The operation of the spring-loaded arm and trigger latch of the present invention toy figure is set forth below in FIGS. 4 and 6 in greater detail. However, suffice it to note here that ball 31 (seen in FIG. 1) may be secured to attraction element 30 utilizing the above-described attractions such as adhesive or magnetic. Attraction element 30, it will be recalled, is preferably formed of a metallic disk cooperating with a permanent magnet secured within ball 31. The coupling of upper arm 22 through web 60 and flange 61 to shaft 64 facilitates the pivoting motion of upper arm 22 toward the raised position shown in FIG. 1. During this rotation, the throwing mechanism is moved to its loaded or cocked position. As shaft 64 rotates, energy is stored within spring 78 due to the concurrent rotation of spring coupler 70. Once cam 65 reaches its engagement position with lock arm 74, the force of spring 77 against arm pivot 76 maintains the lock arm to cam engagement and latches arm 22 in the raised and cocked position. Triggering of the basket shooting activity is provided by the cooperation of pivot 75 which pivotally supports the combination of lock arm 74 and arm pivot 76. Because spring 77 urges arm pivot 76 rearwardly, the force applied by trigger button 16 extending forwardly against arm plate 76 overcomes the force of spring 77 and releases the engagement of lock arm 74 to cam 65. Once the latch has been released, spring 78 rapidly rotates shaft 64 and upper arm 22 to provide the basketball shooting action.

FIG. 4 sets forth a partial section side view of toy FIG. 10 taken along section lines 4—4 in FIG. 3. By way of overview, FIG. 4 shows a section view of the arm operating mechanism of the present invention in which upper arm 22 is in its relaxed position. In contrast, FIG. 6 sets forth the operative mechanism within toy 10 when arm 22 has been pivoted upwardly to the full cocked position in preparation to perform the basket shooting activity described above.

More specifically, toy FIG. 10 includes a torso 11 defining an interior cavity 50 within which the operative mechanism of the present invention toy figure is supported. As described above, a cam 65 is supported by a shaft 64 (seen in FIG. 3) which is ultimately joined to an upper arm 22 using the apparatus better seen in FIG. 3. Toy FIG. 10 further includes a spring coupler 70 joined to shaft 64 and cam 65 upon which a coil spring 78 is wound. Spring 78 includes a static end 79 secured within interior cavity 50 and a movable end 73 which as is better seen in FIG. 3 is secured to spring coupler 70. Cam 65 defines a notch 68 and is rotatable along with spring coupler 70 and shaft 64 (seen in FIG. 3).

Toy FIG. 10 further includes a lock arm 74 having a notch 85 formed therein. Lock arm 74 is pivotally supported within interior cavity 50 by a pivot 75 received within a flange 93. Flange 93 is preferably formed integrally with torso 11. Torso 11 further defines a boss 96 having a passage 97 defined therein. Torso 11 also defines a recess 86 on the rear portion thereof within which a button 16 is received. A flange 87 is joined to button 16 and further supports a forwardly extending guide pin 88. An arm pivot 76 joined to lock arm 74 includes a spring post 95 and an aperture 80 formed therein. Guide pin 88 passes through aperture 80 which is sized to freely pass guide pin 88 while preventing flange 87 from passing therethrough. Spring post 95 supports a spring 77 which is captivated against spring post 95 and produces a spring force which urges arm pivot 76 toward a counterclockwise rotation about pivot 75.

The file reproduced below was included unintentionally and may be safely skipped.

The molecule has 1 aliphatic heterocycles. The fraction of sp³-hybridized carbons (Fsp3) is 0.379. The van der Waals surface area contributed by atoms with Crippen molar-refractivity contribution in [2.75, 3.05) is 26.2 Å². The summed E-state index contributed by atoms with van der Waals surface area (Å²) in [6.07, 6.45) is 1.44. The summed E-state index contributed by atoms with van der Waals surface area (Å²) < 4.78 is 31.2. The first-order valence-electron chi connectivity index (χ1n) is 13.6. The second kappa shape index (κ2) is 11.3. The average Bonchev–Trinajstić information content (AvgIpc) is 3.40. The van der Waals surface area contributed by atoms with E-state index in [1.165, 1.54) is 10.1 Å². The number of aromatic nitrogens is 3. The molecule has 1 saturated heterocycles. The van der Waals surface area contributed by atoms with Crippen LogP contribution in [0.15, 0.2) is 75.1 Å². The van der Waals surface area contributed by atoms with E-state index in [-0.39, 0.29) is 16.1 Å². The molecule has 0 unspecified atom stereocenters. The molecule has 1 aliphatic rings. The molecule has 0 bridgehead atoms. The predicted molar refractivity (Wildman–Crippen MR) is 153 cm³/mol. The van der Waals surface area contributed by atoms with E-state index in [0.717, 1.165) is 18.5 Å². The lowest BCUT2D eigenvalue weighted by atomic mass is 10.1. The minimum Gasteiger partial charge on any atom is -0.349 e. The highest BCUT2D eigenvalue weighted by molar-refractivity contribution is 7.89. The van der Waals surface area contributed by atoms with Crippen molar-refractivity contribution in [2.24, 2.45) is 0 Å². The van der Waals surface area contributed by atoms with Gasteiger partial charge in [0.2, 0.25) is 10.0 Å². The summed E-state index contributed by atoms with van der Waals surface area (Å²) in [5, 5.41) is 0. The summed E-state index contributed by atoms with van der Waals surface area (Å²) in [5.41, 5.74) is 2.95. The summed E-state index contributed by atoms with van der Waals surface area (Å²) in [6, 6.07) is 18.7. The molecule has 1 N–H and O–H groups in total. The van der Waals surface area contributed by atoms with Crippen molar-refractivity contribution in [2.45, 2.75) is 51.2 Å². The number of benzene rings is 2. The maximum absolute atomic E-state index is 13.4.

In operation, the outward force applied to arm pivot 76 by captive spring 77 against spring post 95 urges lock arm 74 toward pivotal movement about pivot 75 in the direction indicated by arrow 94. This pivotal motion of lock arm 74 forces the upper end of lock arm 74 against the surface of cam 65. Upper arm 22 shown in dashed-line representation extends generally forwardly in a relaxed position in which spring 78 exerts little or no spring force. Arm 22 is moved to the cocked position by pivoting arm 22 upwardly in the direction indicated by arrow 84. This upward pivoting of upper arm 22 produces a corresponding pivoting motion of cam 65, spring coupler 70 and shaft 64 (the latter seen in FIG. 3). As upper arm 22 pivots upwardly, cam 65 is rotated correspondingly until notch 68 of cam 65 is aligned with notch 85 of lock arm 74. Once this alignment is reached, the force spring 77 pivoting lock arm 74 in the direction of arrow 94 locks upper arm 22 in the raised position against the force of spring 78.

FIG. 5 sets forth a partial section view showing upper arm 22 supported upon torso 11. Within torso 11, a stop limit member 102 is positioned within the path of flange 61 supported by web 60 which in turn is coupled to upper arm 22 in the manner described above. The cooperative function of stop 102, flange 61 and web 60 provides a travel limit for the pivotal movement of upper arm 22 during the energy storing and cocking operation in which upper arm 22 is pivoted in the direction indicated by arrow 101. Thus, the operative mechanism of the present invention is protected against excessive force and excessive movement of upper arm 22 when storing energy for a basketball shot.

FIG. 6 sets forth a partial section view of toy FIG. 10 taken along section lines 4—4 in FIG. 3 in which the operative mechanism of the present invention toy figure is moved to its fully cocked position prior to the above-described ball shooting activity.